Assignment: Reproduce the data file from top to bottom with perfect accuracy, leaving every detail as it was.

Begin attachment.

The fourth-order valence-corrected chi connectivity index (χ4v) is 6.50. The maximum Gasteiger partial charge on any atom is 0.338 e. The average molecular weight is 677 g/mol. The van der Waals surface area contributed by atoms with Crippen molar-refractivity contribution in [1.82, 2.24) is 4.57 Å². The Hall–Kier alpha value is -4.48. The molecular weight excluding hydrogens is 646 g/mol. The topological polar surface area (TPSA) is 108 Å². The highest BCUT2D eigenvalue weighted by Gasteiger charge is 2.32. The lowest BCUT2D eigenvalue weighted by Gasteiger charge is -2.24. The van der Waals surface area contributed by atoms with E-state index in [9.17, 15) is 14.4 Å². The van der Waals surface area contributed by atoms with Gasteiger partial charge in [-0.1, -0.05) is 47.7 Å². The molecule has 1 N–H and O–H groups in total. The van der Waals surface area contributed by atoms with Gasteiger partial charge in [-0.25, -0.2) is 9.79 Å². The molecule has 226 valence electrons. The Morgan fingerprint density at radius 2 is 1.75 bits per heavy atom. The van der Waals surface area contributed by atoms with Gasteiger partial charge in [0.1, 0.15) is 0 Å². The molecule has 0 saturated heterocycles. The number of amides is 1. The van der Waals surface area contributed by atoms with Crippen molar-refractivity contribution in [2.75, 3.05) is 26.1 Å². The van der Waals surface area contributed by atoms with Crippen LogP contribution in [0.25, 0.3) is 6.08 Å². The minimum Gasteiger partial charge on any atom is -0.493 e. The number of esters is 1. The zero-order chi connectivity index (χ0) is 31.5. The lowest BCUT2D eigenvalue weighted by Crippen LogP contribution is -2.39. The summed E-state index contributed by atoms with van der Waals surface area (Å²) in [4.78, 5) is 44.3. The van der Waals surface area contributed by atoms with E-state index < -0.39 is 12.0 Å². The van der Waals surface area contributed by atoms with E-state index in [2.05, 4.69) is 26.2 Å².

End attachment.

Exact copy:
The fourth-order valence-corrected chi connectivity index (χ4v) is 6.50. The maximum Gasteiger partial charge on any atom is 0.338 e. The average molecular weight is 677 g/mol. The van der Waals surface area contributed by atoms with Crippen molar-refractivity contribution in [1.82, 2.24) is 4.57 Å². The Hall–Kier alpha value is -4.48. The molecular weight excluding hydrogens is 646 g/mol. The topological polar surface area (TPSA) is 108 Å². The highest BCUT2D eigenvalue weighted by Gasteiger charge is 2.32. The lowest BCUT2D eigenvalue weighted by Gasteiger charge is -2.24. The van der Waals surface area contributed by atoms with E-state index in [9.17, 15) is 14.4 Å². The van der Waals surface area contributed by atoms with Gasteiger partial charge in [-0.1, -0.05) is 47.7 Å². The molecule has 1 N–H and O–H groups in total. The van der Waals surface area contributed by atoms with Gasteiger partial charge in [-0.25, -0.2) is 9.79 Å². The molecule has 226 valence electrons. The Morgan fingerprint density at radius 2 is 1.75 bits per heavy atom. The van der Waals surface area contributed by atoms with Gasteiger partial charge in [0.1, 0.15) is 0 Å². The molecule has 0 saturated heterocycles. The number of amides is 1. The van der Waals surface area contributed by atoms with Crippen molar-refractivity contribution in [2.75, 3.05) is 26.1 Å². The van der Waals surface area contributed by atoms with Crippen LogP contribution in [0.25, 0.3) is 6.08 Å². The minimum Gasteiger partial charge on any atom is -0.493 e. The number of esters is 1. The zero-order chi connectivity index (χ0) is 31.5. The lowest BCUT2D eigenvalue weighted by Crippen LogP contribution is -2.39. The summed E-state index contributed by atoms with van der Waals surface area (Å²) in [4.78, 5) is 44.3. The van der Waals surface area contributed by atoms with E-state index < -0.39 is 12.0 Å². The van der Waals surface area contributed by atoms with E-state index in [2.05, 4.69) is 26.2 Å².